How to Own Property: Multiple Choices/ August 28th, 2006
Take a minute to check out what you know about property ownership. What would your answers be in each of these situations?
- Sisters Cindy and Janet inherited the farm that's been in their family for four generations. They own it as joint tenants with rights of survivorship. Cindy has written a will in which she leaves her share of the farm to her children. When Cindy dies, will her children inherit her share of the farm?
- Bill is single and owns a house with Scott and Tony. They own it as tenants in common. If Bill wants to sell his share, must he get his two co-owners' consent before selling?
- Marie, age 85, has credit union checking and savings accounts for which she's named her son Andy as a joint tenant with rights of survivorship. She did this so Andy can pay her bills, buy her groceries, and transfer money from savings to checking as needed to cover her expenses. Marie's intention is that when she dies, Andy will share any remaining funds in these accounts with his sister, Joan. Must Andy split the money with Joan?
As tenants in common, each co-owner can sell, transfer, or give away his or her share of a property without the permission of the other co-owners.
Forms of property ownershipFirst, let's define property. People often think of property as meaning real estate. But here we're using the term to refer to land, buildings, checking and savings accounts, investments, vehicles, and other possessions. Property ownership takes these legal forms, although not all of them are available in every state:
Sole ownershipThis is a simple, straightforward form of ownership. One person owns the property and can make all decisions concerning it--as long as those decisions meet zoning restrictions and other regulations. The owner also decides who will inherit the property by preparing a will. If there is no will, a court names heirs according to state law.
Tenancy in commonIn this arrangement, two or more people own the property together. They each own a share of the entire property. In the case of a tract of land, for instance, one doesn't own the west half and the other the east half. They own the whole property together, although their shares need not be equal. Each co-owner decides who will inherit his or her property share by naming beneficiaries in a will. That property share goes through probate, the court procedure for transferring ownership after death. One drawback of tenancy in common is that "You could end up being co-owner of the property with someone you never intended to be an owner with," Norton says. That's because each co-owner can sell, transfer, or give away his or her share of the property without the permission of the other co-owner(s)--unless the co-owners agree otherwise in advance.
People often incorrectly assume that putting all of their property in joint tenancy with rights of survivorship eliminates the need for a will.In our opening example, say Bill decides to sell his share of the house to another friend his roommates don't even know. Scott and Tony would end up owning their home with a complete stranger--unless the three friends already had made some other agreement. For instance, they could draw up a "first right of purchase" agreement. Then Scott and Tony would have the first shot at buying out Bill's share.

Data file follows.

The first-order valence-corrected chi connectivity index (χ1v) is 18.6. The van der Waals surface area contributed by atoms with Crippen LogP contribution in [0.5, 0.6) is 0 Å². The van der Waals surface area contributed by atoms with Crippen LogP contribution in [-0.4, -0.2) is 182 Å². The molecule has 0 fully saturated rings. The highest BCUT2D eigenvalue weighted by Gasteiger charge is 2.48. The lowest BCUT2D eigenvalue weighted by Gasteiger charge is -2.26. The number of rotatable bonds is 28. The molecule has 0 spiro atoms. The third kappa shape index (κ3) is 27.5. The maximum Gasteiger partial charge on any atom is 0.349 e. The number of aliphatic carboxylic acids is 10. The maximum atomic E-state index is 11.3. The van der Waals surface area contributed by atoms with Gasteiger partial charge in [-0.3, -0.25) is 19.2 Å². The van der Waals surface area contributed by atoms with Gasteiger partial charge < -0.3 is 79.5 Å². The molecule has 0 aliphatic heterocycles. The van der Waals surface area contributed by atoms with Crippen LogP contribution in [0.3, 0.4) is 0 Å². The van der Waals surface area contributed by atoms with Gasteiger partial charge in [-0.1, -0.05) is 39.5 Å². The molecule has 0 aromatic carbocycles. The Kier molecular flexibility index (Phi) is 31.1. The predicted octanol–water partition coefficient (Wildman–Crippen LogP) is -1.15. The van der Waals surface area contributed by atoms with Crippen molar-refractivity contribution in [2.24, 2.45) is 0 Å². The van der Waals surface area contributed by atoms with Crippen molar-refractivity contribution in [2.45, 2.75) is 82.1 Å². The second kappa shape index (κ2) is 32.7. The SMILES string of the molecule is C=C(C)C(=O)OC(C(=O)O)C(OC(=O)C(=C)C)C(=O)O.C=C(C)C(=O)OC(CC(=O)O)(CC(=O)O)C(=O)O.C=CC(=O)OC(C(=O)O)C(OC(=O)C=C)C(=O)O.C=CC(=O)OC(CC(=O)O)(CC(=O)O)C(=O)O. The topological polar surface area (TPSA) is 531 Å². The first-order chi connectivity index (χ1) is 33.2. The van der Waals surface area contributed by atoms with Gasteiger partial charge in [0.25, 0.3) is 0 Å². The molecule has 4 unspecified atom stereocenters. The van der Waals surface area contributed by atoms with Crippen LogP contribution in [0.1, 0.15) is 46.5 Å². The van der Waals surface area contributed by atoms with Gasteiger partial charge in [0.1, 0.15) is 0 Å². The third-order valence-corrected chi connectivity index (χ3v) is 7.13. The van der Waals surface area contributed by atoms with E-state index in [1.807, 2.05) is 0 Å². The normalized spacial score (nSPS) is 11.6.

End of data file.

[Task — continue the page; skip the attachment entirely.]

Joint tenancy with rights of survivorshipIn this arrangement, two or more people own the property and, if one dies, his or her share automatically goes to the other co-owner(s), without going through probate. Thus, this form of ownership allows an easy, quick way to pass property to surviving owner(s), but it's not available in all states. One point about joint tenancy is often misunderstood and can lead to heartbreak and family tensions. Joint tenancy with rights of survivorship trumps a will. That's why, in our opening scenarios, Cindy's children won't inherit her share of the farm. Janet becomes sole owner after Cindy's death, no matter what Cindy's will stipulates. And Andy can claim sole ownership of his mother's credit union accounts after she dies, even though she wanted Joan to get half the funds.
Not all forms of ownership are available in all states, and the details surrounding any given form of ownership vary from state to state.How could these outcomes be avoided? If Cindy and Janet own the family farm as tenants in common, Cindy is free to bequeath her share to her children. As for Marie, she could authorize Andy as a cosigner on her accounts or grant him power of attorney. Then Andy can't claim sole ownership of the accounts after Marie's death, and Andy's sister won't get cut out of her share of the money. Another pitfall of joint tenancy with rights of survivorship is that the joint property can be reached to satisfy either co-owner's debts. Say you name an adult son as joint tenant on your credit union accounts. "If he goes bankrupt," Norton points out, "your credit union accounts are subject to his creditors." People also often assume that putting all of their property in joint tenancy with rights of survivorship eliminates the need for a will. Not necessarily. Take, for example, Jim and Ann, who own a vacation home as joint tenants. This is their second marriage, and each has a child from a previous marriage. After Jim and Ann die, they want both of their children to inherit the home. But if Jim dies first, Ann becomes sole owner. When she dies, Jim's child has no inheritance rights. Likewise, if Ann dies first, Jim becomes sole owner, and upon his death, Ann's child gets left out of the inheritance. To be sure the home will pass to both children, Jim and Ann need a will. This is just one situation among many in which joint tenancy with rights of survivorship in itself can't achieve a desired outcome.
Joint tenancy with rights of survivorship trumps a will.